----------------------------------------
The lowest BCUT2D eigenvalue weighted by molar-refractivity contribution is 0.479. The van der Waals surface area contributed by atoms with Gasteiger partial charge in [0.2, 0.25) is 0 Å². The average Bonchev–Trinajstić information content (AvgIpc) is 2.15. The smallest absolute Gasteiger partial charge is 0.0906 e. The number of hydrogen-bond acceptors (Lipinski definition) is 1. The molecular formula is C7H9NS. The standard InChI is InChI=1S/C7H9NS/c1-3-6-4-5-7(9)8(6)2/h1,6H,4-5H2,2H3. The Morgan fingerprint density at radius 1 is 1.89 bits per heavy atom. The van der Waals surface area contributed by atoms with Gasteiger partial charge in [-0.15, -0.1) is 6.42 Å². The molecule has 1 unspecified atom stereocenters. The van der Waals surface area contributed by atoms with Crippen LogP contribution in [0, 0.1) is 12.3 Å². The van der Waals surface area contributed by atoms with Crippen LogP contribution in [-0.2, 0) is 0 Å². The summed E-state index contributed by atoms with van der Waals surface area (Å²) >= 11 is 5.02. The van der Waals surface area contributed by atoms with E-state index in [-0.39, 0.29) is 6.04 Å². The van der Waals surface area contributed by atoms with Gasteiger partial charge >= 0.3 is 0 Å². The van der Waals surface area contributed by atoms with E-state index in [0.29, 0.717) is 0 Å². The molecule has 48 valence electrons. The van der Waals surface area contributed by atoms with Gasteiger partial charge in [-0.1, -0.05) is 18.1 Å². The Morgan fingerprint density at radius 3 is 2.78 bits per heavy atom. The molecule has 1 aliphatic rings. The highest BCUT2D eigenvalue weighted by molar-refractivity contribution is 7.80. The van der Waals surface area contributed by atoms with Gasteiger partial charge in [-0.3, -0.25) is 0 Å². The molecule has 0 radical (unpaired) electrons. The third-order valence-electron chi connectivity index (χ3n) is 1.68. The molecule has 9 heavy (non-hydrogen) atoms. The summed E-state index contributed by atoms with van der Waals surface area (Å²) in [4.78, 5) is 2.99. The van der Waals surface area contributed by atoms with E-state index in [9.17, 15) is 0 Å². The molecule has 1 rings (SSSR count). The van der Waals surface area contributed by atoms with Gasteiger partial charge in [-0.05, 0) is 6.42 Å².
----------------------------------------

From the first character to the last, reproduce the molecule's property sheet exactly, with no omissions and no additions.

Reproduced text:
The lowest BCUT2D eigenvalue weighted by molar-refractivity contribution is 0.479. The van der Waals surface area contributed by atoms with Gasteiger partial charge in [0.2, 0.25) is 0 Å². The average Bonchev–Trinajstić information content (AvgIpc) is 2.15. The smallest absolute Gasteiger partial charge is 0.0906 e. The number of hydrogen-bond acceptors (Lipinski definition) is 1. The molecular formula is C7H9NS. The standard InChI is InChI=1S/C7H9NS/c1-3-6-4-5-7(9)8(6)2/h1,6H,4-5H2,2H3. The Morgan fingerprint density at radius 1 is 1.89 bits per heavy atom. The van der Waals surface area contributed by atoms with Gasteiger partial charge in [-0.15, -0.1) is 6.42 Å². The molecule has 1 unspecified atom stereocenters. The van der Waals surface area contributed by atoms with Crippen LogP contribution in [0, 0.1) is 12.3 Å². The van der Waals surface area contributed by atoms with Crippen LogP contribution in [-0.2, 0) is 0 Å². The summed E-state index contributed by atoms with van der Waals surface area (Å²) >= 11 is 5.02. The van der Waals surface area contributed by atoms with E-state index in [-0.39, 0.29) is 6.04 Å². The van der Waals surface area contributed by atoms with Gasteiger partial charge >= 0.3 is 0 Å². The van der Waals surface area contributed by atoms with E-state index in [0.29, 0.717) is 0 Å². The molecule has 48 valence electrons. The van der Waals surface area contributed by atoms with Gasteiger partial charge in [-0.1, -0.05) is 18.1 Å². The Morgan fingerprint density at radius 3 is 2.78 bits per heavy atom. The molecule has 1 aliphatic rings. The highest BCUT2D eigenvalue weighted by molar-refractivity contribution is 7.80. The van der Waals surface area contributed by atoms with Gasteiger partial charge in [-0.3, -0.25) is 0 Å². The molecule has 0 radical (unpaired) electrons. The third-order valence-electron chi connectivity index (χ3n) is 1.68. The molecule has 9 heavy (non-hydrogen) atoms. The summed E-state index contributed by atoms with van der Waals surface area (Å²) in [4.78, 5) is 2.99. The van der Waals surface area contributed by atoms with E-state index in [9.17, 15) is 0 Å². The molecule has 1 rings (SSSR count). The van der Waals surface area contributed by atoms with Gasteiger partial charge in [-0.05, 0) is 6.42 Å².